On stage with the Inspector

Laura DevlinStephen Daldry added a new dimension to the final interrogation scene in An Inspector Calls, which sees citizens look on in judgment at the central characters. LAURA DEVLIN joined local extras as they rehearsed ahead of last night's curtain up at Norwich Theatre Royal.Laura Devlin

Some of us have had experience of amateur dramatics. Some of us haven't been in a play since school.

But every one of the 12 or so extras waiting nervously in a dressing room had never walked on stage at Norwich Theatre Royal - until last night.

Each time the production moves to a new town or city in its tour of provincial theatres, it gives local people the chance to be part of a crowd scene towards the end of the play. There are no such characters in the J B Priestley text, but, as assistant director Adam Lenson explained, director Stephen Daldry discovered a single word in an older manuscript that made him question who might be onstage with the inspector and the Birlings.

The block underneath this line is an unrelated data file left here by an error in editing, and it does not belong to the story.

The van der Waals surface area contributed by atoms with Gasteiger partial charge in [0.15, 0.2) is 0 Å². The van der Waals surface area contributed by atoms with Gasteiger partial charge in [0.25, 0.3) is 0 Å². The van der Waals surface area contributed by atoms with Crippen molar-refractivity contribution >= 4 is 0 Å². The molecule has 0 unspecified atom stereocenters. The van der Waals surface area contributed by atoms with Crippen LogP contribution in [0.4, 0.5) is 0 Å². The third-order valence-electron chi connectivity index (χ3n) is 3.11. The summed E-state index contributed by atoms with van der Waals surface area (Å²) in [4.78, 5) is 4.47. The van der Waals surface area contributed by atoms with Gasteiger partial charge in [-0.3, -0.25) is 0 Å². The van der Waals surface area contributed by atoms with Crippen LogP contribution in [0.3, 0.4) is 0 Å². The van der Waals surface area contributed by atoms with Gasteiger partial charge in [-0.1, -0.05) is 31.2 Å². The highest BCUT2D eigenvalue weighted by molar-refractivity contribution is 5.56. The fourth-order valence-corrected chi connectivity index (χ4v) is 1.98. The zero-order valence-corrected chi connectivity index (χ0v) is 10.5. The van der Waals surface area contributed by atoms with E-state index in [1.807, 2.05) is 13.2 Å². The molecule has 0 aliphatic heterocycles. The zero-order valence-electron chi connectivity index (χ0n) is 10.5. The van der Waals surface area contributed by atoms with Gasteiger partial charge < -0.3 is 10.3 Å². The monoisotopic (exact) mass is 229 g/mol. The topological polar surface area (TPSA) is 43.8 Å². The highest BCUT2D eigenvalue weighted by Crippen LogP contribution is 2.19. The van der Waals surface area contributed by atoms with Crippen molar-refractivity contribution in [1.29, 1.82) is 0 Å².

He noticed that the inspector said: 'We are leaving now' rather than 'I', which gave him the idea that a crowd of people could be looking on while he interrogated Eric Birling, the son of the family with a sinister secret. And not just any crowd.


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While the play is set in 1912, our eerily silent group is supposed to be a kind of ghostly rendering of 1945, looking back on that hedonistic, pre-first world war era with scorn and resentment.

The central characters are shocked and ashamed by our presence in the wings, but we utter not a word. The acting has to come from eyes, through clouds of dry ice. Meanwhile, 1,300 pairs of eyes will be staring at us from the assembled rows of seats.

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Just three hours before the first performance, Adam Lenson gave us a run-through of our stage positions and thanked us for helping out.

We could take a closer look at the amazing set, walk the warren of corridors backstage and feel the excitement building for last night's opener. Then it was just a case of grabbing a quick sarnie, remembering our cues and fighting the urge to cough, sneeze or giggle.

Laura Devlin will appear in today's matinee and will report on her experiences tomorrow.

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